It’s funny to think, but I had my first experiences with regionset about six years ago. And believe it or not, I’m still a little bitter.
Not because of regionset, but because of the entire swirling morass around DVD region codes.
kmandla@lv-r1fz6: ~$ regionset -h regionset version 0.2 -- reads/sets region code on DVD drives Usage: regionset [device] where default device is /dev/dvd
For someone like me, who sometimes lives in a country beyond their “home” region, and with a small collection of DVDs from several regions, it’s absolutely asinine to prevent cross-region use.
And considering it’s tripped me up more than once, and friends to an even greater degree, it’s equally asinine to expect anyone to actually buy the same disc again just to watch a film on a machine of a different region. Or worse, buy a new player to watch specific regions.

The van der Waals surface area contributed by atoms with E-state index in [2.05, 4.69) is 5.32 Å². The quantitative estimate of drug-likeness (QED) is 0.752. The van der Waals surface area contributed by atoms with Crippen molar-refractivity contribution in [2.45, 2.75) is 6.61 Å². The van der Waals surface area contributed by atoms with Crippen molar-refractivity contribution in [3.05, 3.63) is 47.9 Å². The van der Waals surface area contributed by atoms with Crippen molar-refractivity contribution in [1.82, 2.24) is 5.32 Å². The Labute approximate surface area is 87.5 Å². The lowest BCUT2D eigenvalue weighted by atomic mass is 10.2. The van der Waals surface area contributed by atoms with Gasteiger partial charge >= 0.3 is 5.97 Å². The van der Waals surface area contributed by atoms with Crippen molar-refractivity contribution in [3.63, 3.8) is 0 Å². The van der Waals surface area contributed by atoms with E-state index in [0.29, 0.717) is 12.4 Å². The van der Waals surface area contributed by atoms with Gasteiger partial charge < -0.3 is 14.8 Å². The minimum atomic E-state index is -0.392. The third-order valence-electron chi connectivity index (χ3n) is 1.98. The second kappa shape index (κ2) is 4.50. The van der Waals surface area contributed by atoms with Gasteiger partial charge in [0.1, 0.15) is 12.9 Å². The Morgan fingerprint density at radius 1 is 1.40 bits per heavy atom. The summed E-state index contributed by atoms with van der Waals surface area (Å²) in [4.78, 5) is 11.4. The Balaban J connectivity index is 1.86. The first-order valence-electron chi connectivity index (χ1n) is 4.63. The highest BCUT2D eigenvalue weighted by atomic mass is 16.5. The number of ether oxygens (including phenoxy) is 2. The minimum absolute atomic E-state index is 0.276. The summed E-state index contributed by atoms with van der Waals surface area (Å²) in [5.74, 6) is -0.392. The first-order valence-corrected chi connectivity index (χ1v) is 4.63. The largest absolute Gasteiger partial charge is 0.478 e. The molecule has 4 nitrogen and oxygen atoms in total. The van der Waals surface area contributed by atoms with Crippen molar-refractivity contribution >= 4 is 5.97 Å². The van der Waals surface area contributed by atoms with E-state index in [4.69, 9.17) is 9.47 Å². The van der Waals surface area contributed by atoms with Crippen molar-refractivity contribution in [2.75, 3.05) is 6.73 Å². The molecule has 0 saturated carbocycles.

All of which is really just a syndrome of the larger industry myopia that has been around since the late 1980s, at least. It took forever for the music industry to realize the potential in online music sales, and now it’s completely eclipsed the traditional album model.
How long before the movie industry wakes up? Like I could care. Truth be told, there’s no reason for me, as a multi-region customer, to bother buying their product any longer. Six years ago, I was better off downloading a pirated copy than dumping more money into a corrupted sales model. I daresay that hasn’t changed.
But I wander from the purpose of this post. If, in this day and age, you find you can’t use a particular DVD, and you’re fairly certain it’s because of region settings, I can attest to regionset as a potential solution.
If I recall correctly, you only get to change the region five times before the drive is fixed upon the last setting. After that, it won’t let you change it again.
After that, if you’re still not sure what region you want, then I think you really should move away from DVDs. 😕